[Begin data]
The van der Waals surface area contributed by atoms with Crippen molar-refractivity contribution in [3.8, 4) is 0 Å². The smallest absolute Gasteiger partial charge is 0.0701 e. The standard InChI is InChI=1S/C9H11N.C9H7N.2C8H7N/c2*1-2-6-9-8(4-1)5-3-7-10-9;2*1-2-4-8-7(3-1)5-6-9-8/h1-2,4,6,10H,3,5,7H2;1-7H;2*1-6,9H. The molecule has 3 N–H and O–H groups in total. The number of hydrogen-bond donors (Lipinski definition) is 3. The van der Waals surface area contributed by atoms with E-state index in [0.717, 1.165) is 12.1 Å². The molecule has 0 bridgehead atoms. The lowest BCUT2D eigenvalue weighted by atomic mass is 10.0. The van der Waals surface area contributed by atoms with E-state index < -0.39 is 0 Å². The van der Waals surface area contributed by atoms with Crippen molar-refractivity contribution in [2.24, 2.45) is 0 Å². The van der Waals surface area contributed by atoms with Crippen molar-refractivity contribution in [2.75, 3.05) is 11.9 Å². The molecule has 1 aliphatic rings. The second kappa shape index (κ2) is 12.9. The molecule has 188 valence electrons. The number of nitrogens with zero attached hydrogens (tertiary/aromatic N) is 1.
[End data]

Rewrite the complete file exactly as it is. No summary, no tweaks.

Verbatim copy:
The van der Waals surface area contributed by atoms with Crippen molar-refractivity contribution in [3.8, 4) is 0 Å². The smallest absolute Gasteiger partial charge is 0.0701 e. The standard InChI is InChI=1S/C9H11N.C9H7N.2C8H7N/c2*1-2-6-9-8(4-1)5-3-7-10-9;2*1-2-4-8-7(3-1)5-6-9-8/h1-2,4,6,10H,3,5,7H2;1-7H;2*1-6,9H. The molecule has 3 N–H and O–H groups in total. The number of hydrogen-bond donors (Lipinski definition) is 3. The van der Waals surface area contributed by atoms with E-state index in [0.717, 1.165) is 12.1 Å². The molecule has 0 bridgehead atoms. The lowest BCUT2D eigenvalue weighted by atomic mass is 10.0. The van der Waals surface area contributed by atoms with E-state index < -0.39 is 0 Å². The van der Waals surface area contributed by atoms with Crippen molar-refractivity contribution in [2.24, 2.45) is 0 Å². The van der Waals surface area contributed by atoms with Crippen molar-refractivity contribution in [2.75, 3.05) is 11.9 Å². The molecule has 1 aliphatic rings. The second kappa shape index (κ2) is 12.9. The molecule has 188 valence electrons. The number of nitrogens with zero attached hydrogens (tertiary/aromatic N) is 1.